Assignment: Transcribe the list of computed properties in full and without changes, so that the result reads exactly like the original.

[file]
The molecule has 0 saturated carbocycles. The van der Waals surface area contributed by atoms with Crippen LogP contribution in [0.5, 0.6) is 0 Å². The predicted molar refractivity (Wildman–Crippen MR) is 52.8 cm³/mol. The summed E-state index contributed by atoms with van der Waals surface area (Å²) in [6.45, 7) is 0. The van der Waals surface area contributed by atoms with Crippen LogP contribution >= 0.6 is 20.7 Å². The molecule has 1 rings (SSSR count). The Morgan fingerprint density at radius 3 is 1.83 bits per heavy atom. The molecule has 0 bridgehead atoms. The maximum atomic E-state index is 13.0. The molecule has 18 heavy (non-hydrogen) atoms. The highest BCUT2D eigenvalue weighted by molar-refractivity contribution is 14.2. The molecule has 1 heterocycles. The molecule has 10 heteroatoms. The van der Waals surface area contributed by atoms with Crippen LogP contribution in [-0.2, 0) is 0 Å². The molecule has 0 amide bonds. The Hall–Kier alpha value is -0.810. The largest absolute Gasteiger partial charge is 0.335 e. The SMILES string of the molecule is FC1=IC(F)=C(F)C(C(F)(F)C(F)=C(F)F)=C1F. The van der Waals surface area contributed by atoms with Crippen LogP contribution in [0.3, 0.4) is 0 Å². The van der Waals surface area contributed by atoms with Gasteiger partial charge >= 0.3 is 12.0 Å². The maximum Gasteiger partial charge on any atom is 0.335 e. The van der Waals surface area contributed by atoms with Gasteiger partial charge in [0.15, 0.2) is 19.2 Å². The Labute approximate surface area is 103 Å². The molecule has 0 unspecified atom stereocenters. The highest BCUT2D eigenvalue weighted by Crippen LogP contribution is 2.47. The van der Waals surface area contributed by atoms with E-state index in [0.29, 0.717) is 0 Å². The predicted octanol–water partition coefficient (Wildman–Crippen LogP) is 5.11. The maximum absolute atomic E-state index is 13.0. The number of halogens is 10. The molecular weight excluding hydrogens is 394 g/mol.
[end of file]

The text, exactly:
The molecule has 0 saturated carbocycles. The van der Waals surface area contributed by atoms with Crippen LogP contribution in [0.5, 0.6) is 0 Å². The predicted molar refractivity (Wildman–Crippen MR) is 52.8 cm³/mol. The summed E-state index contributed by atoms with van der Waals surface area (Å²) in [6.45, 7) is 0. The van der Waals surface area contributed by atoms with Crippen LogP contribution >= 0.6 is 20.7 Å². The molecule has 1 rings (SSSR count). The Morgan fingerprint density at radius 3 is 1.83 bits per heavy atom. The molecule has 0 bridgehead atoms. The maximum atomic E-state index is 13.0. The molecule has 18 heavy (non-hydrogen) atoms. The highest BCUT2D eigenvalue weighted by molar-refractivity contribution is 14.2. The molecule has 1 heterocycles. The molecule has 10 heteroatoms. The van der Waals surface area contributed by atoms with Crippen LogP contribution in [-0.2, 0) is 0 Å². The molecule has 0 amide bonds. The Hall–Kier alpha value is -0.810. The largest absolute Gasteiger partial charge is 0.335 e. The SMILES string of the molecule is FC1=IC(F)=C(F)C(C(F)(F)C(F)=C(F)F)=C1F. The van der Waals surface area contributed by atoms with Crippen LogP contribution in [0.3, 0.4) is 0 Å². The van der Waals surface area contributed by atoms with Gasteiger partial charge >= 0.3 is 12.0 Å². The maximum Gasteiger partial charge on any atom is 0.335 e. The van der Waals surface area contributed by atoms with Gasteiger partial charge in [0.15, 0.2) is 19.2 Å². The Labute approximate surface area is 103 Å². The molecule has 0 unspecified atom stereocenters. The highest BCUT2D eigenvalue weighted by Crippen LogP contribution is 2.47. The van der Waals surface area contributed by atoms with E-state index in [0.29, 0.717) is 0 Å². The predicted octanol–water partition coefficient (Wildman–Crippen LogP) is 5.11. The maximum absolute atomic E-state index is 13.0. The number of halogens is 10. The molecular weight excluding hydrogens is 394 g/mol.